By Anthony Isibor
MUHAMMAD Ali Pate, coordinating minister of health and social welfare says that lack of access to vaccines, lack of confidence in vaccines and the absence of equity are some of the challenges that have continued to hinder full utilization of vaccines for global health.
He noted that although the world is confronted by an array of multiple crises ranging from increasing infectious threats that culminated into the devastating COVID-19 pandemic, to rising geopolitical tensions that are rapidly undermining the world order, to huge economic uncertainties facing rich and poor countries alike, worsening inequities within and between countries, and the wicked problem of climate change that is threatening the survival of human species, the development of vaccines seem to be a rallying point for addressing the multiple challenges in our world.
Speaking at the first Asia Pacific Summit on Infectious Diseases and Immunization, organized by the Asia Pacific Immunization Coalition, APIC on the theme: “Vaccination for All: Access, Confidence, and Equity (ACE),” he called on governments, private sector, civil society, healthcare professionals, and researchers to unite to make sure that no one is left behind.
Pate disclosed that in such a complex and interconnected world, where the environment, infectious agents, animals and human beings are constantly interacting and evolving, where pathogen spillovers are increasingly likely, the role of vaccines is very strategic.
He said: “First, as you outlined in the themes of this conference, we must work together, beyond borders and boundaries, to prioritize equitable access, rebuild confidence, and champion the cause of global health equity.
“Second, in this ever-evolving landscape, we should also strengthen platforms whose primary focus is on childhood vaccines, and begin to move them in the directions of a life-course vaccination approach, with many vaccines available for older age groups and in the events of major epidemics where vaccines are effective. In other words, we should reassess our health services delivery platforms in the light of the evolving landscape of vaccines.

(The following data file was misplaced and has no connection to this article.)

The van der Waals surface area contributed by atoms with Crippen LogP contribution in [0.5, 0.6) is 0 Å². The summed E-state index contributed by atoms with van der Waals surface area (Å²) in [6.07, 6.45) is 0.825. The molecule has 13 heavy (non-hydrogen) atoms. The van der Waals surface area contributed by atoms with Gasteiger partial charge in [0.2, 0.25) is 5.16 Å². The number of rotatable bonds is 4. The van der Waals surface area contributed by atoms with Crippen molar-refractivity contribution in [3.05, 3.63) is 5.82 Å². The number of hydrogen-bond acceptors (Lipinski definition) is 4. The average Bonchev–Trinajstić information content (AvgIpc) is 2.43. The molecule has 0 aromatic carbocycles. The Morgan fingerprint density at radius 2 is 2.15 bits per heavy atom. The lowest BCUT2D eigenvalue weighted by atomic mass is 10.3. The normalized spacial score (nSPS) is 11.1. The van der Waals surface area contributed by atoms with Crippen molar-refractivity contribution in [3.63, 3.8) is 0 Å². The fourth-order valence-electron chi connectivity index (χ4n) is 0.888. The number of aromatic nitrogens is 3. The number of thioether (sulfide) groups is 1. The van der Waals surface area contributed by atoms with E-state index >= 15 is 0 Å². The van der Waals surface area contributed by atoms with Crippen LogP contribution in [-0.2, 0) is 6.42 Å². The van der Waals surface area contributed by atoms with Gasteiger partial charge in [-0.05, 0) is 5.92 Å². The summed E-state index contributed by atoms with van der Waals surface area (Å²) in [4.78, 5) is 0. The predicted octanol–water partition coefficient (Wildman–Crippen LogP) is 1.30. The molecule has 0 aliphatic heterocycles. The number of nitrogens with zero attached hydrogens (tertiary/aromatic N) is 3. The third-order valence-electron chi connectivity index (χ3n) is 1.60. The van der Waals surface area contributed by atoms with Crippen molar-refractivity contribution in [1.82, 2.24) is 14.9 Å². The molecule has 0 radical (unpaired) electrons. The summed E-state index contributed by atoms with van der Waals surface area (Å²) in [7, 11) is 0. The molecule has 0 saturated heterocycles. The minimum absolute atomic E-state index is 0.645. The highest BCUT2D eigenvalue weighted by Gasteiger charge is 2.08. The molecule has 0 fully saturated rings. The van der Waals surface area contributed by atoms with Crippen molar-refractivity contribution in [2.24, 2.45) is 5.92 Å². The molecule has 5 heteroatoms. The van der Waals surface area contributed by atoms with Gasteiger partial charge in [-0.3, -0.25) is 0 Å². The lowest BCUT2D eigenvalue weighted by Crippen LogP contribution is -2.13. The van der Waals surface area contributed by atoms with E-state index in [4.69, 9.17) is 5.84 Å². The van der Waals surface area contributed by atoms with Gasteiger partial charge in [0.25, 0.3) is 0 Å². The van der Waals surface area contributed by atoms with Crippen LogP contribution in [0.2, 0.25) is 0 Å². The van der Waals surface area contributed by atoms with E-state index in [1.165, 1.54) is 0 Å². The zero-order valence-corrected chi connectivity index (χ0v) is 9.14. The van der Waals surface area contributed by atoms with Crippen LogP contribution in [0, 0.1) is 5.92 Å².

“Third, we need to rethink vaccines research and development, in this era where biology is met by chemistry in discovery. This means the era of large vaccines manufacturing plants in only a few wealthy countries is ending.
“As such, further distribution of research and development capacities in networks, across different geographies is now more practical.
“The capacities for product development, clinical trials to regulations, manufacturing, post-marketing surveillance, distribution, and integration within health systems and communities must be domesticated in regions and diverse countries.
“Fourth, we must not forget that the progress made so far is fragile. To protect the gains, we must revitalize existing multi-stakeholder partnerships, or create new ones where necessary, to extend the benefits of vaccination across the life-course and ensuring access for the poorest and most vulnerable populations.
“This especially can serve as a means for governments and multilaterals to re-energize the social contract with citizens, strengthening primary healthcare systems and enhancing health security for everyone.
“Fifth, we should, especially in this era of polycrisis, seek innovative approaches to mobilize global, regional, and local financing, shape global, regional, and local markets, enable collaborations for decentralized vaccine manufacturing and tech transfers, and rebuild resilient and equitable delivery mechanisms capable of responding to public health crises. With frontline health workers at the center.
“Sixth, we should rethink our approaches to science communications considering the much better organized anti-science, anti-vaccines movement.
“Instead of scientific communications focused on the elites, are there ways to further democratize relevant scientific communications in local languages and systematically engaging respected, influential community, national, or regional voices to enhance confidence of people on the benefits of vaccinations?
“Given that infectious diseases respect no borders, or countries, or ethnicity, or religion, discovery, financing, and delivery of potent, safe vaccines, can provide a basis for unifying the world to address infectious diseases.”